Vegetable salad served in Kabardino-Balkaria State Agricultural Academy’s dining room is believed to be the reason for the recent botulism outbreak the Russian North Caucasus Republic of Kabardino-Balkaria. About 48 people are currently hospitalized. Upon hospitalization all patients immediately received anti-botulism serum. Three people were transferred to the intensive care unit of the Center for Prevention and Control of AIDS and Infectious Diseases in Nalchik. Russian Federal Service on Customer Rights and human Wellbeing Surveillance (Rospotrebnadzor) is conducting an investigation of samples taken from the contaminated salad. The number of cases is expected to increase and include more students as well as faculty members of the Academy.
Botulism is a rare but serious illness caused by the toxin produced by Clostridium botulinum bacteria and affects the central nervous system. There are three ways for the bacteria to infect a person: through open wounds, improperly canned foods and, though rare, infants may become infected with botulism through the ingestion of spores. Person-to-person transmission of botulism does not occur. Once the botulinum toxin enters human intestines it is absorbed into the bloodstream and can lead to death in 5 to 10% of cases. Symptoms of botulism appear within 12 to 36 hours after exposure to the toxin. Initial symptoms include dry mouth, weakness, blurred vision and difficulty speaking and swallowing. In addition, patients may experience difficulty in movement, vomiting, diarrhea, constipation and abdominal swelling.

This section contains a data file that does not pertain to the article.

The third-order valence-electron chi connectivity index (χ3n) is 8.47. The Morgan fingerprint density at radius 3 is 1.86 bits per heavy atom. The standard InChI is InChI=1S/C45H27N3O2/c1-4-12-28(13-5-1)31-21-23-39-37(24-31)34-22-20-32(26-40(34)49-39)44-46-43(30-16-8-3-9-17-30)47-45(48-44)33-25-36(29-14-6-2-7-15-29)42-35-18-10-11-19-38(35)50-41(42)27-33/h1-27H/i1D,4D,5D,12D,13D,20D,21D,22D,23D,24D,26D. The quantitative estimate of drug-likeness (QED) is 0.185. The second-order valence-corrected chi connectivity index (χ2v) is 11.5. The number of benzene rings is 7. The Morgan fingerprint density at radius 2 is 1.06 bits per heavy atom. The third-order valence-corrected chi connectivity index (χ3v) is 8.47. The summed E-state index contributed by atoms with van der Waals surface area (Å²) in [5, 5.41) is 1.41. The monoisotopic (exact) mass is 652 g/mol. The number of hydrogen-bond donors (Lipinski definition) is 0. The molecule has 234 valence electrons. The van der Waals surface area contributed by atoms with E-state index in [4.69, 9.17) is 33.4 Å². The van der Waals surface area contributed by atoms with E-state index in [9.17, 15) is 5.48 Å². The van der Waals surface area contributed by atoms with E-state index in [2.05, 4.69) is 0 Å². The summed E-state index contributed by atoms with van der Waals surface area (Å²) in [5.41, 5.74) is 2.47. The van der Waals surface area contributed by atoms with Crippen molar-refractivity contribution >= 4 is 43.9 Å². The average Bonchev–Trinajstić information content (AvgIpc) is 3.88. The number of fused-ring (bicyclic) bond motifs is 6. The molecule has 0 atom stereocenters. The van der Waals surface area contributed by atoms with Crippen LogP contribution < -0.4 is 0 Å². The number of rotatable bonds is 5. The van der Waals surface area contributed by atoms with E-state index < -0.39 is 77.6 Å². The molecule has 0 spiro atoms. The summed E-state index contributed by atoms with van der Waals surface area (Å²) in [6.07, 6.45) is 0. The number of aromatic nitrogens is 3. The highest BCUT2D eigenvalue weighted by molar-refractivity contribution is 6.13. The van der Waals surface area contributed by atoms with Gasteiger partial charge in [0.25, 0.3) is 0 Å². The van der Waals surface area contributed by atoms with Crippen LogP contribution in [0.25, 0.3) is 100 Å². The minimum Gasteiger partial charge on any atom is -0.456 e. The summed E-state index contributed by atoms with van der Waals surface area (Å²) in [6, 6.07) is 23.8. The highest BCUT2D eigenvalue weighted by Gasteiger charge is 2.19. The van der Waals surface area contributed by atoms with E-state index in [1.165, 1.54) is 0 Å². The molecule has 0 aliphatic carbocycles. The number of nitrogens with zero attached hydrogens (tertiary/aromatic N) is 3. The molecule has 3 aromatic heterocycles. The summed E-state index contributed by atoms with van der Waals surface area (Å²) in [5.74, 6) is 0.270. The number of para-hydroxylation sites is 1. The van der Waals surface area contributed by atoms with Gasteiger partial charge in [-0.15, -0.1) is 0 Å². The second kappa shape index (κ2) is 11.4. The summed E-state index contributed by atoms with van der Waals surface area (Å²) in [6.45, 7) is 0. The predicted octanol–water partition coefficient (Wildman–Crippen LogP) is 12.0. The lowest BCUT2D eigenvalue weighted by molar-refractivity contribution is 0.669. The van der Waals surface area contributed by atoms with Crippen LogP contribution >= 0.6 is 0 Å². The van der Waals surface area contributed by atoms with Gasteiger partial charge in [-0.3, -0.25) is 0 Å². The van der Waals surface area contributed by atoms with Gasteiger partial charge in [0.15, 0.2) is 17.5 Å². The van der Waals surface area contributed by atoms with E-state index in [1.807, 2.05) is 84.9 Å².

Botulism treatment includes immediate antitoxin administration. There is a vaccine against botulism, but it is used very rarely as its effectiveness is not fully evaluated and it has side effects.